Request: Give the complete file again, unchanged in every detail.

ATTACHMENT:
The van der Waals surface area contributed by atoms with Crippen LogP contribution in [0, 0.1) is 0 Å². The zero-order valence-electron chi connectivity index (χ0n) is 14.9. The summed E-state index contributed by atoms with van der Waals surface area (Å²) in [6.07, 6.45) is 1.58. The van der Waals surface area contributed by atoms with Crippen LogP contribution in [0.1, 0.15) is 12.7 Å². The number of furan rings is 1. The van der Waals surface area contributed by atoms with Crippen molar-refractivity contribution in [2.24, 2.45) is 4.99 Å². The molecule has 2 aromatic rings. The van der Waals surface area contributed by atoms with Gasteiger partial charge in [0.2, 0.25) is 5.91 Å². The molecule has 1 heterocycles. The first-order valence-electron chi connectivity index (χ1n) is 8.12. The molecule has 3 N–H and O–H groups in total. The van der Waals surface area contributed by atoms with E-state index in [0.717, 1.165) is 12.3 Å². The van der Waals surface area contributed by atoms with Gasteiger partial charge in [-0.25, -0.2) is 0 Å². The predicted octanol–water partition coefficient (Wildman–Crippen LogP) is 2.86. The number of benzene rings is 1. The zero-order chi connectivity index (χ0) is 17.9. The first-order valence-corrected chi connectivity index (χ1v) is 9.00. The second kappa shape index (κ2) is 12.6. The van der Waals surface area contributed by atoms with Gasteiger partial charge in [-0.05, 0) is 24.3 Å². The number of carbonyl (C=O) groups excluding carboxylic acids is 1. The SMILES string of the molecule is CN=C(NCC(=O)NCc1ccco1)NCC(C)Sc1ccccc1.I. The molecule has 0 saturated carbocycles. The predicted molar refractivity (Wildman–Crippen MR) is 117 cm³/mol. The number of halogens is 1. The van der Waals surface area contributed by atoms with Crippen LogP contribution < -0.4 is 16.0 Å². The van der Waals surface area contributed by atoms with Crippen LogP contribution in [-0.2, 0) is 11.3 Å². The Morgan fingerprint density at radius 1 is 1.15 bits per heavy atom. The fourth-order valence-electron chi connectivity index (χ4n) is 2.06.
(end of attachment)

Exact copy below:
The van der Waals surface area contributed by atoms with Crippen LogP contribution in [0, 0.1) is 0 Å². The zero-order valence-electron chi connectivity index (χ0n) is 14.9. The summed E-state index contributed by atoms with van der Waals surface area (Å²) in [6.07, 6.45) is 1.58. The van der Waals surface area contributed by atoms with Crippen LogP contribution in [0.1, 0.15) is 12.7 Å². The number of furan rings is 1. The van der Waals surface area contributed by atoms with Crippen molar-refractivity contribution in [2.24, 2.45) is 4.99 Å². The molecule has 2 aromatic rings. The van der Waals surface area contributed by atoms with Gasteiger partial charge in [0.2, 0.25) is 5.91 Å². The molecule has 1 heterocycles. The first-order valence-electron chi connectivity index (χ1n) is 8.12. The molecule has 3 N–H and O–H groups in total. The van der Waals surface area contributed by atoms with E-state index in [0.717, 1.165) is 12.3 Å². The van der Waals surface area contributed by atoms with Gasteiger partial charge in [-0.25, -0.2) is 0 Å². The predicted octanol–water partition coefficient (Wildman–Crippen LogP) is 2.86. The number of benzene rings is 1. The zero-order chi connectivity index (χ0) is 17.9. The first-order valence-corrected chi connectivity index (χ1v) is 9.00. The second kappa shape index (κ2) is 12.6. The van der Waals surface area contributed by atoms with Gasteiger partial charge in [-0.05, 0) is 24.3 Å². The number of carbonyl (C=O) groups excluding carboxylic acids is 1. The SMILES string of the molecule is CN=C(NCC(=O)NCc1ccco1)NCC(C)Sc1ccccc1.I. The molecule has 0 saturated carbocycles. The predicted molar refractivity (Wildman–Crippen MR) is 117 cm³/mol. The number of halogens is 1. The van der Waals surface area contributed by atoms with Crippen LogP contribution < -0.4 is 16.0 Å². The van der Waals surface area contributed by atoms with Crippen LogP contribution in [-0.2, 0) is 11.3 Å². The Morgan fingerprint density at radius 1 is 1.15 bits per heavy atom. The fourth-order valence-electron chi connectivity index (χ4n) is 2.06.